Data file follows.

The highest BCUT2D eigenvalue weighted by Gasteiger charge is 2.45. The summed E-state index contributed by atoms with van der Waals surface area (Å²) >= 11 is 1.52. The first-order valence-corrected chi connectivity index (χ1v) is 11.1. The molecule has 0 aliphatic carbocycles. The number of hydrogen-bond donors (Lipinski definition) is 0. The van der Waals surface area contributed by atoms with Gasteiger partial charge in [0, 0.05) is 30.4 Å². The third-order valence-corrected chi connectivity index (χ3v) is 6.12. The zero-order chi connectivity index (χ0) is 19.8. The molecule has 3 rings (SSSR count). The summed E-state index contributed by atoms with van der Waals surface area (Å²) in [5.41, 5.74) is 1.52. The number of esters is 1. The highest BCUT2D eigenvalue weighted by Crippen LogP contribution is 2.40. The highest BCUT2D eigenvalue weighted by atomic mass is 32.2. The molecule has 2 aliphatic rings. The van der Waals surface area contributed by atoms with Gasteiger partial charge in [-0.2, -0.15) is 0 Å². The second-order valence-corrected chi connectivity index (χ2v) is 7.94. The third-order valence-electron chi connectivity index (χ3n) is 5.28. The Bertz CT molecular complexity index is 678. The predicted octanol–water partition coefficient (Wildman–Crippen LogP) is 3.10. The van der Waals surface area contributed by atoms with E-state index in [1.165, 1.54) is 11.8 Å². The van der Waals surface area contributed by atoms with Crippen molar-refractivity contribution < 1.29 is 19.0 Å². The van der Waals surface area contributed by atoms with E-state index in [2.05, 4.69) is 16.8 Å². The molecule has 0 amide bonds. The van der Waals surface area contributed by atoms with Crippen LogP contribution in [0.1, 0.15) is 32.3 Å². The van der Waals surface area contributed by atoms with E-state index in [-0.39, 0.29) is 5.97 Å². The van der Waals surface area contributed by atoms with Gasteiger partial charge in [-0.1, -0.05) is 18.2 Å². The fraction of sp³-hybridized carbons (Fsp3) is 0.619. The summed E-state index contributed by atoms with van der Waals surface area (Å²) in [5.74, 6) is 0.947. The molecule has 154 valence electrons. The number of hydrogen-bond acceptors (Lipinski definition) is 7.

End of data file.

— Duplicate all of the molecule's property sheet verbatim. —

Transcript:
The highest BCUT2D eigenvalue weighted by Gasteiger charge is 2.45. The summed E-state index contributed by atoms with van der Waals surface area (Å²) >= 11 is 1.52. The first-order valence-corrected chi connectivity index (χ1v) is 11.1. The molecule has 0 aliphatic carbocycles. The number of hydrogen-bond donors (Lipinski definition) is 0. The van der Waals surface area contributed by atoms with Gasteiger partial charge in [0, 0.05) is 30.4 Å². The third-order valence-corrected chi connectivity index (χ3v) is 6.12. The zero-order chi connectivity index (χ0) is 19.8. The molecule has 3 rings (SSSR count). The summed E-state index contributed by atoms with van der Waals surface area (Å²) in [5.41, 5.74) is 1.52. The number of esters is 1. The highest BCUT2D eigenvalue weighted by Crippen LogP contribution is 2.40. The highest BCUT2D eigenvalue weighted by atomic mass is 32.2. The molecule has 2 aliphatic rings. The van der Waals surface area contributed by atoms with Gasteiger partial charge in [-0.2, -0.15) is 0 Å². The second-order valence-corrected chi connectivity index (χ2v) is 7.94. The third-order valence-electron chi connectivity index (χ3n) is 5.28. The Bertz CT molecular complexity index is 678. The predicted octanol–water partition coefficient (Wildman–Crippen LogP) is 3.10. The van der Waals surface area contributed by atoms with E-state index in [1.165, 1.54) is 11.8 Å². The van der Waals surface area contributed by atoms with Crippen molar-refractivity contribution < 1.29 is 19.0 Å². The van der Waals surface area contributed by atoms with E-state index in [2.05, 4.69) is 16.8 Å². The molecule has 0 amide bonds. The van der Waals surface area contributed by atoms with Crippen LogP contribution in [0.1, 0.15) is 32.3 Å². The van der Waals surface area contributed by atoms with E-state index in [-0.39, 0.29) is 5.97 Å². The van der Waals surface area contributed by atoms with Gasteiger partial charge in [-0.1, -0.05) is 18.2 Å². The fraction of sp³-hybridized carbons (Fsp3) is 0.619. The summed E-state index contributed by atoms with van der Waals surface area (Å²) in [5.74, 6) is 0.947. The molecule has 154 valence electrons. The number of hydrogen-bond acceptors (Lipinski definition) is 7.